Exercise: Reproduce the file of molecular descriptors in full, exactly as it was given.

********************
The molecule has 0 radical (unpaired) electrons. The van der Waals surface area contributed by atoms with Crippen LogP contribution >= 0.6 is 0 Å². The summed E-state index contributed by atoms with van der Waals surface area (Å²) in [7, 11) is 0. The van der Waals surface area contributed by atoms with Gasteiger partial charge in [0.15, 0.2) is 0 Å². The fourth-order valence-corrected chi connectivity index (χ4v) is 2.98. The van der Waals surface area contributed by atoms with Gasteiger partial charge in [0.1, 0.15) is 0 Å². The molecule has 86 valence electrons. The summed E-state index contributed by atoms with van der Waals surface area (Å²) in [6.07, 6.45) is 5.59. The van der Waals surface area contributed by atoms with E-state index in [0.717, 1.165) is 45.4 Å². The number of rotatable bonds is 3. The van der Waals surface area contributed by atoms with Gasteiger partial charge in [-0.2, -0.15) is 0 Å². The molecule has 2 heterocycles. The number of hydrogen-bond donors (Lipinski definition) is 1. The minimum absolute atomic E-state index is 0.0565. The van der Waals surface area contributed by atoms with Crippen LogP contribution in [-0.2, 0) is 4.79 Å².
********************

The molecule has 0 radical (unpaired) electrons. The van der Waals surface area contributed by atoms with Crippen LogP contribution >= 0.6 is 0 Å². The summed E-state index contributed by atoms with van der Waals surface area (Å²) in [7, 11) is 0. The van der Waals surface area contributed by atoms with Gasteiger partial charge in [0.15, 0.2) is 0 Å². The fourth-order valence-corrected chi connectivity index (χ4v) is 2.98. The van der Waals surface area contributed by atoms with Gasteiger partial charge in [0.1, 0.15) is 0 Å². The molecule has 86 valence electrons. The summed E-state index contributed by atoms with van der Waals surface area (Å²) in [6.07, 6.45) is 5.59. The van der Waals surface area contributed by atoms with E-state index in [0.717, 1.165) is 45.4 Å². The number of rotatable bonds is 3. The van der Waals surface area contributed by atoms with Gasteiger partial charge in [-0.2, -0.15) is 0 Å². The molecule has 2 heterocycles. The number of hydrogen-bond donors (Lipinski definition) is 1. The minimum absolute atomic E-state index is 0.0565. The van der Waals surface area contributed by atoms with Crippen LogP contribution in [-0.2, 0) is 4.79 Å².